Can’t we just strike down McCain-Feingold and be done with it?


From the NYTimes:

WASHINGTON — The Supreme Court will cut short its summer break in early September to hear a new argument in a momentous case that could transform the way political campaigns are conducted.

The case, which arises from a minor political documentary called “Hillary: The Movie,” seemed an oddity when it was first argued in March. Just six months later, it has turned into a juggernaut with the potential to shatter a century-long understanding about the government’s ability to bar corporations from spending money to support political candidates.

The case has also deepened a profound split among liberals, dividing those who view government regulation of political speech as an affront to the First Amendment from those who believe that unlimited corporate campaign spending is a threat to democracy.

At issue is whether the court should overrule a 1990 decision, Austin v. Michigan Chamber of Commerce, which upheld restrictions on corporate spending to support or oppose political candidates. Re-arguments in the Supreme Court are rare, and the justices’ decision to call for one here may have been prompted by lingering questions about just how far campaign finance laws, including McCain-Feingold, may go in regulating campaign spending by corporations.

The Boston Globe has a few excerpts from briefs filed in the case.

Some in favor of free speech:

–The law’s “reliance on the hypothetical response of a reasonable listener still leaves speakers guessing about what speech is lawful and what speech is not. That uncertainty invites arbitrary and discriminatory enforcement. It will also lead many speakers to self-censor rather than risk sanctions or undertake the expense of suing the FEC prior to speaking, especially since most suits will not be resolved until long after the speech is timely and relevant.” — American Civil Liberties Union.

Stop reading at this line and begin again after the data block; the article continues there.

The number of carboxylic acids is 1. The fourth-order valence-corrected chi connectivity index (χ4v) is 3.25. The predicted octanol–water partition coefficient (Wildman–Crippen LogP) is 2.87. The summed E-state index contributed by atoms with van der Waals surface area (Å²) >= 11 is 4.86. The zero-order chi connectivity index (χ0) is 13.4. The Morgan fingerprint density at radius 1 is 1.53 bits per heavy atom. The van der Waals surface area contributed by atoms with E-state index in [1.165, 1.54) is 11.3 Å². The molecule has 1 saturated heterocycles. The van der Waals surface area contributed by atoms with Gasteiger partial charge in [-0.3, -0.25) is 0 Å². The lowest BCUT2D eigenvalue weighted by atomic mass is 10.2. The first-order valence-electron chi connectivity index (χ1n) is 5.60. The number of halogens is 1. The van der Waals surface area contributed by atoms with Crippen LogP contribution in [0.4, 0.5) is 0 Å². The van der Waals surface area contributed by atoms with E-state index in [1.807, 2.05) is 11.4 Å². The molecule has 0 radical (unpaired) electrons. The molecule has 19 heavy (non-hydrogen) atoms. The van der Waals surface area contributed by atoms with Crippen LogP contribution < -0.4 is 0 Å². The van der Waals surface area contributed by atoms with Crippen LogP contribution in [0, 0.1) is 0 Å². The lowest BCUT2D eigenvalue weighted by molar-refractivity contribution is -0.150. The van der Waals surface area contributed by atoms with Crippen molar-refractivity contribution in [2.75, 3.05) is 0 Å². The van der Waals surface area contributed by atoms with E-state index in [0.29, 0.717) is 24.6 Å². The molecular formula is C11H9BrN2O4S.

–The court “should recognize no compelling governmental interest in criminalizing independent union electoral speech.” — AFL-CIO.

Some against:

–“To change course and create a new constitutional right for corporations to make unlimited expenditures in candidate elections would reverse our centuries-long march of progress toward greater democracy and run contrary to constitutional text and history.” — League of Women Voters and the Constitutional Accountability Center.

–“The constraints that drive a corporation’s political speech — the requirement that corporate actions all must be calibrated toward profit — directly undermine the notion that a corporation can be a free participant in the marketplace of ideas. And precisely because a corporation enjoys significant state-created economic advantages designed for the narrow purpose of furthering wealth-accumulation, corporate participation in candidate campaigns promotes market entrenchment and corrupts the political marketplace in a fundamentally undemocratic manner.” — American Independent Business Alliance.

I’m a near-absolutist when it comes to free speech issues. And I’ve always thought that campaign finance limits tend to mostly protect incumbents from challengers. So, you can probably guess how I lean on this:

monopoly-man

In their support for limits on contributions to political candidates, campaign finance reformers seem to usually scoff at the notion that money equals speech. That is, they dispute the idea that by limiting my ability to contribute to a candidate of my choice, they are stifling my political speech.

In a case like this, however, they appear quite willing to directly stifle political speech because, apparently, it might have the same effect as a campaign contribution. That is, speech equals money. Hypocrites.

One interesting aspect of this case is that it will give an early look at Justice Sotomayor’s approach to this issue. The First Amendment Center’s Ronald K. L. Collins says the new justice is unlikely to have any major impact on the decision because there are already five likely votes to overturn corporate limits.

-chiptaylor

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One Response

  1. […] Podcast Regarding Campaign Finance Reform In Uncategorized on September 11, 2009 at 2:49 am A blog by Chip prompted a special session with fellow Dark Horse Dispatch contributors Brad, Brandon and Dan about […]

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